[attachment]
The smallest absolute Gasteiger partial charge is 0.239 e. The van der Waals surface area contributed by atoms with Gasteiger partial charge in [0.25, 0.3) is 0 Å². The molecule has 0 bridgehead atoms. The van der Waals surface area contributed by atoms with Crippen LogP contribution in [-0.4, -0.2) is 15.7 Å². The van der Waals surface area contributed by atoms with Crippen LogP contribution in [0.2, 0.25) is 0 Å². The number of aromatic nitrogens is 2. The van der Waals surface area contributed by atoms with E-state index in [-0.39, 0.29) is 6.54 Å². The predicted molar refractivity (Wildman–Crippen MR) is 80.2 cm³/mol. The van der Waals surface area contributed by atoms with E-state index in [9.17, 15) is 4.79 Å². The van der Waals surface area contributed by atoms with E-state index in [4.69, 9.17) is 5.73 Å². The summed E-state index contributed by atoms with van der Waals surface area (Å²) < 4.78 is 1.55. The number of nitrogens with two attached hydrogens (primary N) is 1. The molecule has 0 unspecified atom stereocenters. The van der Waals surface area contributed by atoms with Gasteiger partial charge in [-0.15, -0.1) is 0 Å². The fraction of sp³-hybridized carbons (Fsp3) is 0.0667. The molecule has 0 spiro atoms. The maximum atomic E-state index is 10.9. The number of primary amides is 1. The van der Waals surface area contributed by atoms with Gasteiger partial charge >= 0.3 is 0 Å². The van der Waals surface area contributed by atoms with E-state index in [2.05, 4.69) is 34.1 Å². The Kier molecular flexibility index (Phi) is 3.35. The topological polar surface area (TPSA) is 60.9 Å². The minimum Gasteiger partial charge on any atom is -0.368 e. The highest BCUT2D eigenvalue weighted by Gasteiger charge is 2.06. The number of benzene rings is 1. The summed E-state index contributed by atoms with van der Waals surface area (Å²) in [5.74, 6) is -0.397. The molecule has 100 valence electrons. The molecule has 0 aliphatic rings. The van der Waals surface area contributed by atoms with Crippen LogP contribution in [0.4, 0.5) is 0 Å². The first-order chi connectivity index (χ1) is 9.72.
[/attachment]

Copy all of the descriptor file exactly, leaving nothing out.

The smallest absolute Gasteiger partial charge is 0.239 e. The van der Waals surface area contributed by atoms with Gasteiger partial charge in [0.25, 0.3) is 0 Å². The molecule has 0 bridgehead atoms. The van der Waals surface area contributed by atoms with Crippen LogP contribution in [-0.4, -0.2) is 15.7 Å². The van der Waals surface area contributed by atoms with Crippen LogP contribution in [0.2, 0.25) is 0 Å². The number of aromatic nitrogens is 2. The van der Waals surface area contributed by atoms with E-state index in [-0.39, 0.29) is 6.54 Å². The predicted molar refractivity (Wildman–Crippen MR) is 80.2 cm³/mol. The van der Waals surface area contributed by atoms with E-state index in [9.17, 15) is 4.79 Å². The van der Waals surface area contributed by atoms with E-state index in [4.69, 9.17) is 5.73 Å². The summed E-state index contributed by atoms with van der Waals surface area (Å²) < 4.78 is 1.55. The number of nitrogens with two attached hydrogens (primary N) is 1. The molecule has 0 unspecified atom stereocenters. The van der Waals surface area contributed by atoms with Gasteiger partial charge in [-0.15, -0.1) is 0 Å². The fraction of sp³-hybridized carbons (Fsp3) is 0.0667. The molecule has 0 spiro atoms. The maximum atomic E-state index is 10.9. The number of primary amides is 1. The van der Waals surface area contributed by atoms with Gasteiger partial charge >= 0.3 is 0 Å². The van der Waals surface area contributed by atoms with E-state index in [2.05, 4.69) is 34.1 Å². The Kier molecular flexibility index (Phi) is 3.35. The topological polar surface area (TPSA) is 60.9 Å². The minimum Gasteiger partial charge on any atom is -0.368 e. The highest BCUT2D eigenvalue weighted by Gasteiger charge is 2.06. The number of benzene rings is 1. The summed E-state index contributed by atoms with van der Waals surface area (Å²) in [5.74, 6) is -0.397. The molecule has 100 valence electrons. The molecule has 0 aliphatic rings. The van der Waals surface area contributed by atoms with Crippen LogP contribution in [0.4, 0.5) is 0 Å². The first-order chi connectivity index (χ1) is 9.72.